Although Simu Liu, who became the first Asian superhero in the Marvel Cinematic Universe with Shang-Chi And The Legend Of The Ten Rings, champions the Asian American representation in Hollywood, the 34-year-old Chinese-Canadian rejects the notion that he's offered roles just because he’s an Asian.
For example, he shuts down any mention that he was cast as Ken in the Barbie movie for that reason.
“I don’t necessarily think I was cast just because I am Asian. But I think that I am one of the representatives of this community," he says in a phone interview with StarLifestyle.
“For Barbie, I was just really glad to get to come to set and work with someone as talented as (director) Greta (Gerwig), someone who is focused on diversity and inclusion, not just in ethnicity, but in all sorts of things.
“If you look carefully in our dance sequences, you’ll see Barbies of all shapes and sizes, you’ll see differently abled Barbies, and I think that’s just really incredible. Barbie Land is a place for everyone, where everyone sees themselves and everyone is represented.”
Liu adds that he actually auditioned for the role of Ken because he very badly wanted to participate in the movie after reading the script by Gerwig (Lady Bird) and Noah Baumbach (Marriage Story).
Based on the Barbie dolls line by Mattel, the film tells of all the Barbies (Margot Robbie, Issa Rae, etc) and Kens (Ryan Gosling, Liu, etc) who live in Barbie Land. They are perfect beings staying in a perfect place... that is, until one of them has a full-on existential crisis.
Liu adds: “It was just so smart, funny, thoughtful and poignant. And so I set out to do whatever it takes to be a part of this movie, and actually auditioned for Ken, which was the only audition I’ve done since Shang-Chi.
“Fortunately, Greta saw my tape and wanted to meet me. That’s when our journey together began.”
A byproduct of that journey is a Ken doll that looks like Liu. This comes after having a Shang-Chi action figure that resembles Liu.
“It’s beyond my wildest dreams to have one action figure that looks like me, let alone an action figure and a doll. I’m as much in disbelief as everyone else.
“My parents definitely can’t believe it. I think they’ve ordered like 20 dolls. I’m pretty sure the next time I see them they’re gonna ask me to sign them and give them away to all of their friends.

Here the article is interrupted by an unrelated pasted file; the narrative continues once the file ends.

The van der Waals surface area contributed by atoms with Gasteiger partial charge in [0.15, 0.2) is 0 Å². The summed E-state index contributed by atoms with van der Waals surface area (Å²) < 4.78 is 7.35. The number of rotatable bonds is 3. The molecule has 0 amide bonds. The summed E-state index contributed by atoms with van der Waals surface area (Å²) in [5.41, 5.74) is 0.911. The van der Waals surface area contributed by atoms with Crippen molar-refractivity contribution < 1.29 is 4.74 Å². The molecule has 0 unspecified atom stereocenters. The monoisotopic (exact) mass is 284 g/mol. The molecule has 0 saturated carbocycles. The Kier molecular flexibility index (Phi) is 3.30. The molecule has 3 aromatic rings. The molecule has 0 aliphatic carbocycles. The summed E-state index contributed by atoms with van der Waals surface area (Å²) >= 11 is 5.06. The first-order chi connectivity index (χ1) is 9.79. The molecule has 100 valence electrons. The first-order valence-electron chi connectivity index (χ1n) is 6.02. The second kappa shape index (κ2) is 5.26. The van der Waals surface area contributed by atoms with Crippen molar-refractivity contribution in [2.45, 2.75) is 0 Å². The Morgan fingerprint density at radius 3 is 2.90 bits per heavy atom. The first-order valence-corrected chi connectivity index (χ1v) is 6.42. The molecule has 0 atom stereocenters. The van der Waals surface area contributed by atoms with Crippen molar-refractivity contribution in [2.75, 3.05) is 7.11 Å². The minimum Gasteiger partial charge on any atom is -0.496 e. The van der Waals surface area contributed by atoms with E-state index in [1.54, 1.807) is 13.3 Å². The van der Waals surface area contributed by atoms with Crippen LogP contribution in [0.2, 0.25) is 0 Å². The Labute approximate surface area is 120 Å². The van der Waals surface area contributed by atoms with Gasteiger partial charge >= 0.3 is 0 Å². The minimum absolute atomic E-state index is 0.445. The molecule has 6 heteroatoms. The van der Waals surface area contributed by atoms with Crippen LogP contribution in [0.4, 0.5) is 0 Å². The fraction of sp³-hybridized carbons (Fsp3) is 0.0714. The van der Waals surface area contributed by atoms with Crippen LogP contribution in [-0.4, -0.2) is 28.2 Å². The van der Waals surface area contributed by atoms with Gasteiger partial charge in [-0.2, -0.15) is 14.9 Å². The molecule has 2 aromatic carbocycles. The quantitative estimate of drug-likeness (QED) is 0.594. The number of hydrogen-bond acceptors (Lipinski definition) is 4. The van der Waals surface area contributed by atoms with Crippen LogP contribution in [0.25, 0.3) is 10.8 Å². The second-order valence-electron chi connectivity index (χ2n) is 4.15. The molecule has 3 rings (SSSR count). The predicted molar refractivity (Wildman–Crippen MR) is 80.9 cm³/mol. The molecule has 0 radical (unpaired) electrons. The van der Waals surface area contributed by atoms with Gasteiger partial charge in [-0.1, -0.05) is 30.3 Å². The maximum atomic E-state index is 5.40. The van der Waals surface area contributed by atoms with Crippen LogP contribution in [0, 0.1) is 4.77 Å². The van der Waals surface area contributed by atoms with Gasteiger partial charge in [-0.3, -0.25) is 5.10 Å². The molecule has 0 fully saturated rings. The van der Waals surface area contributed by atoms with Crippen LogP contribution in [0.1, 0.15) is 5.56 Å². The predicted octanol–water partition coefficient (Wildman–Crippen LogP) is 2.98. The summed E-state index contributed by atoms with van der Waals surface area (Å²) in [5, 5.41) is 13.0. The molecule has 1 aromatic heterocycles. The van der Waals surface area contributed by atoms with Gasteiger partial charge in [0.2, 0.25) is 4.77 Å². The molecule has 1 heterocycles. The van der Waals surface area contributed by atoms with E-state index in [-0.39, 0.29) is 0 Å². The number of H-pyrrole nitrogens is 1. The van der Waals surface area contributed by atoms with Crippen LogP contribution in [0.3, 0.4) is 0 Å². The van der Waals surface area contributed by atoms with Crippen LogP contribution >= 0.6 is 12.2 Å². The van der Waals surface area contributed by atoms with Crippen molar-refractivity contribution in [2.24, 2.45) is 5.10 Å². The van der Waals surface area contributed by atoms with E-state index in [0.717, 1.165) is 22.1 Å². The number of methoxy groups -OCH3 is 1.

“We’re all just really happy and really excited about everything. And I’ve just been extremely lucky in my career to have had these opportunities and also to work with just such incredible filmmakers.”
With his popularity at a high, the Marvel star admits he is conscious of the projects that he chooses and the characters that he plays, especially now when he is at the forefront of a changing Hollywood landscape.
While gaining new challenges and new experiences are “probably the biggest pieces” in wanting to play a role, Liu recognises the additional layer of responsibility that comes with deliberately choosing projects that challenge stereotypes.
“I just completed a movie that I shot in Malta, where I was scuba diving underwater for two months. That was incredible – not only just being involved in that, but also, you know, picking up new skills and new experiences.
“But, whatever projects that I’m a part of, I think there’s always a sense that I will be one of the people representing our faces and normalising our faces and our culture in Hollywood.”
Knowing he’s not alone in this crusade is assuring to Liu.
“There’s just so many amazing representatives of our community out there today, whether it’s in television and film, media, sports, music, they’re all over.
“And the movies that have come out – Everything Everywhere All At Once, for example – have just been so globally celebrated and loved.
“So, I think there is really a sense that we’re making very real progress in the industry. And, as we continue to do that, I hope that those stereotypes will just be broken so many times that they won’t exist anymore.”
Barbie is now showing at cinemas nationwide.